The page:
All these questions do is get people into a pissing match... CO vs CA vs UT vs WY and so on. Everyone has their favorite mtns, and in each of our minds we all think we know what the "best" is. Pure statistics wise, its probably JH or Whistler. However, that doesn't mean a specific person would like those. It all depends. Heck, I could ski in the trees all day on Saturday and then on Sunday ski the steep cliffs- and each of those characteristics are better at different resorts. It all depends on what you're looking for my man.
post #20 of 29
And on top of that... even though I live in CO and ski Summit and SW Colorado all the time, from first hand reports and what I've seen, I'd have to say Utah is probably the best area for skiing- terrain and powder heaven baby.
post #21 of 29
Good point Harry,

But there are some distinct points associated with demographics and logistics each planner must take into account. I can see how east coast vacationers appreciate the compact nature and convenience afforded by areas in Summit County, Co., Salt Lake City, Utah, Lake Tahoe, Ca., and Whistler; ....but that convenience comes at another tradeoff. -- Crowds!!!

I have a problem with trying to associate the quality of a ski trip in an area with millions of people in residence and easy access to millions more, to an area that requires a little more effort to reach and provides excellent services and skiing with few of the inconveniences associated with heavily crowded areas.

People all deal with these puzzles in different ways, but I always keep the 'people' factor at the forefront of my personal recommendations. ...Mother Nature and Lady Luck have a lot to do with most ski vacations and their success, but I have never experienced an effective way of eliminating crowds and the problems associated with them. Those who have developed coping mechanisms for these annoyances are to be commended, but I doubt a first time visitor will have much success in enjoying ski areas requiring additional 'people' skills to effectively avoid problems associated with crowded regions.

Bottom Line -- I feel more comfortable reccomending a ski region requiring an hour or two of travel between resorts and airports, than reccomending regions with millions of people in residence and easy access to millions of others in crowded areas. My feeling is that the quality of the skiing experience will be different in ways significant enough to make the extra effort worth it.


P.S. --- The above comments do not apply to persons interested in the social aspect of skiing. Some are interested in skiing from a social perspective, and those areas with compact logistical situations will certainly have an advantage.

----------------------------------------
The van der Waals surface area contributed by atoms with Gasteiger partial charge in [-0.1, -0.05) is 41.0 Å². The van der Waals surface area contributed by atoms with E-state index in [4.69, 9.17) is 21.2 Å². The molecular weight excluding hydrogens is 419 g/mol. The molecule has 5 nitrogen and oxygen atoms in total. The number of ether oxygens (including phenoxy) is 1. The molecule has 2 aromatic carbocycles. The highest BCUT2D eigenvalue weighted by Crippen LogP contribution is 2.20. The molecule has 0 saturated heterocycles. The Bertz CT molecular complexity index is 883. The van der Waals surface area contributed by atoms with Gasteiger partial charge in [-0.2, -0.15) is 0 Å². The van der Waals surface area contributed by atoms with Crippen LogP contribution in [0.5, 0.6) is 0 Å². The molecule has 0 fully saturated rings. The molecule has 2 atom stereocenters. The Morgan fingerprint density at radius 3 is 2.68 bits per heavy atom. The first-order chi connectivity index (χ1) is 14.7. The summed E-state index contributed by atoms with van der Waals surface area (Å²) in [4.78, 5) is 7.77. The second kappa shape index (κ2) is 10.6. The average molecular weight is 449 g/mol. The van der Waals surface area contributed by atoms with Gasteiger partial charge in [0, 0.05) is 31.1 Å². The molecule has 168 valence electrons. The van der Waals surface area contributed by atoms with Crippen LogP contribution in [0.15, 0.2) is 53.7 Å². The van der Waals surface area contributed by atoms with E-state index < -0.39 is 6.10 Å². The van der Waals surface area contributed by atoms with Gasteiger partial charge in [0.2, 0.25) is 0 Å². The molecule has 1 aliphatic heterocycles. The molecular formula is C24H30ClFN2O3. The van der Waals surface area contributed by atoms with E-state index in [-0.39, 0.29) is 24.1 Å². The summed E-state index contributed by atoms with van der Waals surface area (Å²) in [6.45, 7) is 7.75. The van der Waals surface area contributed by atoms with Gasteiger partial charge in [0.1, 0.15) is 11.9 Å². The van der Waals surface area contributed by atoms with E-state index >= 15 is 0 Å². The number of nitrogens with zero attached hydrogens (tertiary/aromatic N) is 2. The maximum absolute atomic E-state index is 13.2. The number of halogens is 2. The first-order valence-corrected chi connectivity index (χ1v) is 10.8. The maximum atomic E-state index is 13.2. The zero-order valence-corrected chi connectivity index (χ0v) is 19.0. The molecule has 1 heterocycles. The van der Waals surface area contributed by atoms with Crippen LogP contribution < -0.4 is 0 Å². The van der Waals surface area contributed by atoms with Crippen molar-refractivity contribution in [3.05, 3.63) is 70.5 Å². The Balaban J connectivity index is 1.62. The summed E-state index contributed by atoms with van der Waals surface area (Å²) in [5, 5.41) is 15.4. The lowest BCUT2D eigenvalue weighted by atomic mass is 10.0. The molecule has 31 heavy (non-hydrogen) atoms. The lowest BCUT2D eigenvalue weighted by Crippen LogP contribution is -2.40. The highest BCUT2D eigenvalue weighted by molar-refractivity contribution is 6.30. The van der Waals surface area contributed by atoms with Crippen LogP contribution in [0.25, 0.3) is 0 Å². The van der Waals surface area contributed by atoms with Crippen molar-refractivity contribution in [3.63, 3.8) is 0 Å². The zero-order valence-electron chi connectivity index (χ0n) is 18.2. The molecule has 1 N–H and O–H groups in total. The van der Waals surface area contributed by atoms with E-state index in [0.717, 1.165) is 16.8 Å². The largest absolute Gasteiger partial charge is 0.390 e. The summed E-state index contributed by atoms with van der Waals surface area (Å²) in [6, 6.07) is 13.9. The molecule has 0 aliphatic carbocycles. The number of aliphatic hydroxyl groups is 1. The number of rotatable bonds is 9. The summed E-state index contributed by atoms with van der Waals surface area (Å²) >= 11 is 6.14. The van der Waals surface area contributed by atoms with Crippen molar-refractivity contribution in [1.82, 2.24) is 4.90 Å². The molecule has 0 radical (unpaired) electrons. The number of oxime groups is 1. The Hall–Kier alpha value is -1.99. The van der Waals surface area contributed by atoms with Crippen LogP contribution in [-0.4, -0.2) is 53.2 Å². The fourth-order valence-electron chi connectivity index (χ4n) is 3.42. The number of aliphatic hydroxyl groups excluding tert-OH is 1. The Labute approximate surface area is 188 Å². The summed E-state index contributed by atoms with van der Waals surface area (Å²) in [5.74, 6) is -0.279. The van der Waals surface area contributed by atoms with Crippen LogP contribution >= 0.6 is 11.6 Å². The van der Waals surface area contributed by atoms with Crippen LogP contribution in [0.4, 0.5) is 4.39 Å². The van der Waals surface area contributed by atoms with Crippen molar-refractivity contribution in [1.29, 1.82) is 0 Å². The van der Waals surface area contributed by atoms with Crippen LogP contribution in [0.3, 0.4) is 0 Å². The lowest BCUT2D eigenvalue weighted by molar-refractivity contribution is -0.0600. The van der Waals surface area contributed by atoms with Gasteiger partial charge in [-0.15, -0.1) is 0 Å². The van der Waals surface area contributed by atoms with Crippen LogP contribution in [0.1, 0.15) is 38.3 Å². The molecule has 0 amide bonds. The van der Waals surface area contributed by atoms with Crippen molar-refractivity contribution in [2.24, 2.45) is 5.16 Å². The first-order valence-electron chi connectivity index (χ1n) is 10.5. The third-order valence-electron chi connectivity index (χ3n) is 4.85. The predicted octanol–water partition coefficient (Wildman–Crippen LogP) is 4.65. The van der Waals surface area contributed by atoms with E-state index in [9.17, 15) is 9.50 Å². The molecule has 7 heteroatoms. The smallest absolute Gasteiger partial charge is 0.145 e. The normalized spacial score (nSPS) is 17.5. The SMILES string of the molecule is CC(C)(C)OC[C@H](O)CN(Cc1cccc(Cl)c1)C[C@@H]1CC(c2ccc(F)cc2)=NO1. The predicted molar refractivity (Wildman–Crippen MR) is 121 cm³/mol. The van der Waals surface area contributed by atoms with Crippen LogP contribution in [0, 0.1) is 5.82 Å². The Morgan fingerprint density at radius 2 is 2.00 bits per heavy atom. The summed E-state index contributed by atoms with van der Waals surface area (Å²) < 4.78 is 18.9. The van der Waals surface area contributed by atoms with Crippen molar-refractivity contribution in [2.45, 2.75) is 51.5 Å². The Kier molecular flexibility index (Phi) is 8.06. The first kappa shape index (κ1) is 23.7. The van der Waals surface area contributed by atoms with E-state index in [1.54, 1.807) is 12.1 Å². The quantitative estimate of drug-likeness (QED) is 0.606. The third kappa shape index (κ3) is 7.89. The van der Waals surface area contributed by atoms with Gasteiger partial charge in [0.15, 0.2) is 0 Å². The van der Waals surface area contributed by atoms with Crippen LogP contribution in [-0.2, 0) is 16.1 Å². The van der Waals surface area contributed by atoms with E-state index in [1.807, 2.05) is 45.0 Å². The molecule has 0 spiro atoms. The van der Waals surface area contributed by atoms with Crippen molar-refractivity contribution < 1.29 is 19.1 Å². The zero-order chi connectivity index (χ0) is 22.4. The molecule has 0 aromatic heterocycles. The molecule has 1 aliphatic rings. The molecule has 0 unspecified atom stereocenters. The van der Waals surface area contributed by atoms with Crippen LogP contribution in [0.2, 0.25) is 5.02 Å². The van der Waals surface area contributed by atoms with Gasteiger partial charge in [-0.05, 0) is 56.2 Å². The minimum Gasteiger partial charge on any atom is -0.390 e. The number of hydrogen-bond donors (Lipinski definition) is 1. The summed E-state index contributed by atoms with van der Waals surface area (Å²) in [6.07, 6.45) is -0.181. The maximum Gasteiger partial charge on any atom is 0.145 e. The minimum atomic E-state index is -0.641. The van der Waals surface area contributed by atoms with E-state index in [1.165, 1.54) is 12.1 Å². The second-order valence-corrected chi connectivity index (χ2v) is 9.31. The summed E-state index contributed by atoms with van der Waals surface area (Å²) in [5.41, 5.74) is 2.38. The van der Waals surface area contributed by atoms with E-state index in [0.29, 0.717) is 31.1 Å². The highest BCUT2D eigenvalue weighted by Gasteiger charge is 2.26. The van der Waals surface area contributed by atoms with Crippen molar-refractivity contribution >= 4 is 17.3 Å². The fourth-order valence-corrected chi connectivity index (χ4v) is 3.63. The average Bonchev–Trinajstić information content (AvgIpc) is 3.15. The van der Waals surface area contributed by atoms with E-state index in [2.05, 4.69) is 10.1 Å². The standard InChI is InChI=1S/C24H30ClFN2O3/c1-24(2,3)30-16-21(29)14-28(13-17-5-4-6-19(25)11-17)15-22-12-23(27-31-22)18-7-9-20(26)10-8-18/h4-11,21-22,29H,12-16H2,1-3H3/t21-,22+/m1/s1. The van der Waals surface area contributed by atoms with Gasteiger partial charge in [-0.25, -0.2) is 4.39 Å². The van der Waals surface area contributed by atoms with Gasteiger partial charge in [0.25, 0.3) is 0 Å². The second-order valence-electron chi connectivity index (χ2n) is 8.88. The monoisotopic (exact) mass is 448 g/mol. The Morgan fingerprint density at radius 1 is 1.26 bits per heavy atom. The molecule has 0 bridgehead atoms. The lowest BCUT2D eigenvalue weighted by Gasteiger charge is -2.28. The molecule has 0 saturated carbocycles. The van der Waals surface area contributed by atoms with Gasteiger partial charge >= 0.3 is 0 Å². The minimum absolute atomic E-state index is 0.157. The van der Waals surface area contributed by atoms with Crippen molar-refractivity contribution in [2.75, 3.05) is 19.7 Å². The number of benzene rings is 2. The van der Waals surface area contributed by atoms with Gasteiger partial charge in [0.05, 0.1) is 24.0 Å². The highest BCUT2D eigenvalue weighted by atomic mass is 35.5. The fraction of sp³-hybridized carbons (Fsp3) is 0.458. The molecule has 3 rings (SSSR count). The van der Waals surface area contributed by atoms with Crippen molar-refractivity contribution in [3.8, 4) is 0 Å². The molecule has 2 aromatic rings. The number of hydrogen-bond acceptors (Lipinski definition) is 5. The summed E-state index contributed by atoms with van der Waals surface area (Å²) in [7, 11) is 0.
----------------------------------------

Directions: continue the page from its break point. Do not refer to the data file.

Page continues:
post #22 of 29
Utah.
post #23 of 29
Quote:
Originally Posted by feallen

Maybe we should have a posted list of categories that have been beat to death!?! ....I think not!
and things change
a few years ago I would have said Alta,
now I would say Jackson hole
post #24 of 29
Bottom line: you have try as many of them as you can and decide for yourself. Happy trails.
post #25 of 29
Quote:
Originally Posted by Hoback Hank
--Most variable and challenging vert in the Lower 48
--Beaucoup glades, cliff bands, bowls, cirques, couloirs and chutes.
--Plenty of great cruisers
--Highest lift-serviced vertical drop in Lower 48
--Avg. of 450" per year of dry "cowboy powder"... yeeee hawww!
--7500 acres of "outside the ropes" terrain
--Rarely a lift line (excl. holiday weeks).
--Fewer wussy posers than any big mountain I have ever been to.
--Cover the hole in your pants with duct tape and get thee to Wyoming.

The Real Deal... Jackson Hole

Hank
Sorry, but I just can't get past the snow quality thing (Same goes for W/B, BTW). I don't care if the place offers up some of the finest terrain around, the aspect affected snow conditions are too big a drawback. GT, higher up and on the other side, offers a better experience in my opinion.

Powdr
post #26 of 29
Quote:
Originally Posted by Powdr
Sorry, but I just can't get past the snow quality thing (Same goes for W/B, BTW). I don't care if the place offers up some of the finest terrain around, the aspect affected snow conditions are too big a drawback. GT, higher up and on the other side, offers a better experience in my opinion.

Powdr
What? You some kind of snow wussy? Real skiers love to ski anything, just ask any of us who ski on either coast. Heavy crud, rain, and ice makes you tough!

All kidding aside, I like to ski in all kinds of conditions. Most days out are great by me. Certainly champagne powder is wonderful, but great terrain with heavier snow can be just as fun. Each to their own.
post #27 of 29
Quote:
Originally Posted by pheft
What? You some kind of snow wussy? Real skiers love to ski anything, just ask any of us who ski on either coast. Heavy crud, rain, and ice makes you tough!

All kidding aside, I like to ski in all kinds of conditions. Most days out are great by me. Certainly champagne powder is wonderful, but great terrain with heavier snow can be just as fun. Each to their own.
As a matter of fact, yes

I moved to Utah for just that reason. I've spent far too much time in the Sierra's "powder" to have any further reason to ski anywhere else but the Wasatch. Well, maybe I'll ski other places, but not *live* there. Shudder.
post #28 of 29
It's difficult to say which resort or which area is the best. We have some very good choices in NA.
I've been going to Utah for 6 or 7 yrs and have always loved it. Now however, after having been to all of the SLC area resorts several times, I am looking for other places to go. Last year, Winter Park, Steamboat and Jackson Hole were all just great. And although Vail and Beaver Creek have what you say you are not interested in (shopping & night life), the ski experience is very good.
Haven't been to Canada, so I can't comment on that, yet!
Have fun skiing.
post #29 of 29
Jackson Hole's SE exposure is indeed its major flaw. But the impact is minimized by going there in January, which also has the highest average snowfall. Anytime later than mid-February is really shooting crap, as it will only take a couple of sunny hours to screw up the surface conditions.